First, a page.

Thankfully, a lazy eye after anti-wrinkle treatment is rare. We quote a 1:5000 chance of this occurring. The lazy eye, or ‘lid ptosis’ to give its medical name, can result from anti-wrinkle product spreading from the outermost injection points when we treat the frown muscle (the glabella/corrugators).
The muscle that can be affected and cause a lazy eye is the smallest muscle in the body, called levator palpabrae superioris. The yellow arrow in the diagram shows the muscle sitting just above the eye. The purple arrow shows the distance from where we inject anti-wrinkle product to the levator muscle – it is quite a distance so the change of affecting the eyelid muscle is really unlikely.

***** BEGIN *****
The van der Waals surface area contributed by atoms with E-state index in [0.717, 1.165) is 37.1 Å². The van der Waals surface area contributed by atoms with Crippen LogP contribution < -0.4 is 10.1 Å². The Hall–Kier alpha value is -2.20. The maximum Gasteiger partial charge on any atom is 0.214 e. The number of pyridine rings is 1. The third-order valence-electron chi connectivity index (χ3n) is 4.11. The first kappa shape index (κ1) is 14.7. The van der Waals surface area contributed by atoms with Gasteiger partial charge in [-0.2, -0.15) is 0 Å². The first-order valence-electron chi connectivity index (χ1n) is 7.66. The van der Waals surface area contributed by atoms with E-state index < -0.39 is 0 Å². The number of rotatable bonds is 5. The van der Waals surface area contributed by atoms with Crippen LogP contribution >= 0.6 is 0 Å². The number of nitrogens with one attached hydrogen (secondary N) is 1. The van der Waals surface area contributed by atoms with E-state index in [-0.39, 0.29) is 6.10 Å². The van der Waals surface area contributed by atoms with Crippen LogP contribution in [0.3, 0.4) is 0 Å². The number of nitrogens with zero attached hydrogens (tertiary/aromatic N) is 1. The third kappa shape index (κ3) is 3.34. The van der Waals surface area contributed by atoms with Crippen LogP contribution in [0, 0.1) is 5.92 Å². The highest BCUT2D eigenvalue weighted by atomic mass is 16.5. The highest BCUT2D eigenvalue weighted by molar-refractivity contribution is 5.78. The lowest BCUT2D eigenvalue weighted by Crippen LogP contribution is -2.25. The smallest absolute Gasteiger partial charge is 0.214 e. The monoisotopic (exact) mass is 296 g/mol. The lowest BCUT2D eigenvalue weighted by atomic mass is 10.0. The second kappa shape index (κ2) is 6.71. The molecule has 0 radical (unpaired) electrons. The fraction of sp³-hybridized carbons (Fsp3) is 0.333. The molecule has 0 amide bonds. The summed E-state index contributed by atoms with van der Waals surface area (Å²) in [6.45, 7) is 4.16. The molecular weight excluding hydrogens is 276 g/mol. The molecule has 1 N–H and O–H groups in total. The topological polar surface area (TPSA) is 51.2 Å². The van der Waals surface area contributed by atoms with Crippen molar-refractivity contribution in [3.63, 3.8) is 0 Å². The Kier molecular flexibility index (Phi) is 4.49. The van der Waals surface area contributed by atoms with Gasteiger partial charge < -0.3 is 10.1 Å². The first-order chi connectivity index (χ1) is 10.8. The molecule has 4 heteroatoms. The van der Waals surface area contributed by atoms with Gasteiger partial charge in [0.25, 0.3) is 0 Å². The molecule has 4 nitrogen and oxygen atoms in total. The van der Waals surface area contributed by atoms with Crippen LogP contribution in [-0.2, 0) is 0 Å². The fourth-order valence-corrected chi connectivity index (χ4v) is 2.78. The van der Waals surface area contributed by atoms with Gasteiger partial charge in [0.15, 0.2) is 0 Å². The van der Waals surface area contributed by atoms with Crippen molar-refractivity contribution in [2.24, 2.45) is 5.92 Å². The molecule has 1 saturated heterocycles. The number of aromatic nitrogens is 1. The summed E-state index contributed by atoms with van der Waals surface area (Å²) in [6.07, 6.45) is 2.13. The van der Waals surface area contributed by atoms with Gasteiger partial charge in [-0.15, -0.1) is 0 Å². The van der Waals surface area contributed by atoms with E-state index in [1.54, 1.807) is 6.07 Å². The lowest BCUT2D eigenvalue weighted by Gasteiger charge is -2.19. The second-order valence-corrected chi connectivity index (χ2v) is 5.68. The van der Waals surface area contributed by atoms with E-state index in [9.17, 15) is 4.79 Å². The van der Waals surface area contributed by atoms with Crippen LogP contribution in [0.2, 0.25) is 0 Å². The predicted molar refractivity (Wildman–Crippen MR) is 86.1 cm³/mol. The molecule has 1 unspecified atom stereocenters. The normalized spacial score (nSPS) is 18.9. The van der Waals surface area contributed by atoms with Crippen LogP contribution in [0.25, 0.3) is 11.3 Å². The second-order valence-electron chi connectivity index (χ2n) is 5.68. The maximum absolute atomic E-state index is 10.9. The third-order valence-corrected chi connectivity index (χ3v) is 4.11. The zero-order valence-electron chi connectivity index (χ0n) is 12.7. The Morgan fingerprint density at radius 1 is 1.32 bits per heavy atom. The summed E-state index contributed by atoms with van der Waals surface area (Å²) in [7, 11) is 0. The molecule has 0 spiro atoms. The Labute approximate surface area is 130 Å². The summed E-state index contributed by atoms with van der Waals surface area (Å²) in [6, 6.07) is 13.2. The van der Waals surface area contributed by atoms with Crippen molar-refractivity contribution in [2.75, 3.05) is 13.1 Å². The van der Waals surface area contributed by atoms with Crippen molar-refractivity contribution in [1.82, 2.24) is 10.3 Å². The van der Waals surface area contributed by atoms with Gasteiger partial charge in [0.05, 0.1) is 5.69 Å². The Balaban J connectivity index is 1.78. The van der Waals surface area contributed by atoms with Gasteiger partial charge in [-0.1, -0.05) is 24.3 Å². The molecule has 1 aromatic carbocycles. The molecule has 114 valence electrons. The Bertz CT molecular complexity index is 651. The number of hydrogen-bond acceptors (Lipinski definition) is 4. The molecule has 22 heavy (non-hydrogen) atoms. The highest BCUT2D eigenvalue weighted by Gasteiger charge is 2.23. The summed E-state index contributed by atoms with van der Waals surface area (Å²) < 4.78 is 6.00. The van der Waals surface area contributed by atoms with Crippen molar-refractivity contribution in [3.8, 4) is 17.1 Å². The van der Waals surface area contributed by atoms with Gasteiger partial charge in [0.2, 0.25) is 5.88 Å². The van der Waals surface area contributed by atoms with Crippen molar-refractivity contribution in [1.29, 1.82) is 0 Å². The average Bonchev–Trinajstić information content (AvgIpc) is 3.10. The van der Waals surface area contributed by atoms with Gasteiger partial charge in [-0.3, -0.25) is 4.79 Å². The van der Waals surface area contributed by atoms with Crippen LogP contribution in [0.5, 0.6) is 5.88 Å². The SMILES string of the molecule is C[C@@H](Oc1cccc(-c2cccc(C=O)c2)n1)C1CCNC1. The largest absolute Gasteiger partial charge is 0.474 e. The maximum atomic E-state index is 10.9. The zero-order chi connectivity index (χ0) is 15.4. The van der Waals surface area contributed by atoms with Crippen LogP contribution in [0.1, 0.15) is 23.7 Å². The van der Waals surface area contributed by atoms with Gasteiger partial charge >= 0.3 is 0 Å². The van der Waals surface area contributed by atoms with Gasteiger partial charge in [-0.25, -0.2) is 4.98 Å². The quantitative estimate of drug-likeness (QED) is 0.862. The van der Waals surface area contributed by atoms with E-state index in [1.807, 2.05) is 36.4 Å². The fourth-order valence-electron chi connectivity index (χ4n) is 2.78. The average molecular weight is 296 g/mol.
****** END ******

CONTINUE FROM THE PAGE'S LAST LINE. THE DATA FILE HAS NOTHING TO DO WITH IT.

At Cityskin we are all cautious in our injecting so it is incredibly rare for a lazy eye to occur.
Dr Brown and Dr Ilana Galgut discussing how commonly we see a lazy eye after anti-wrinkle injections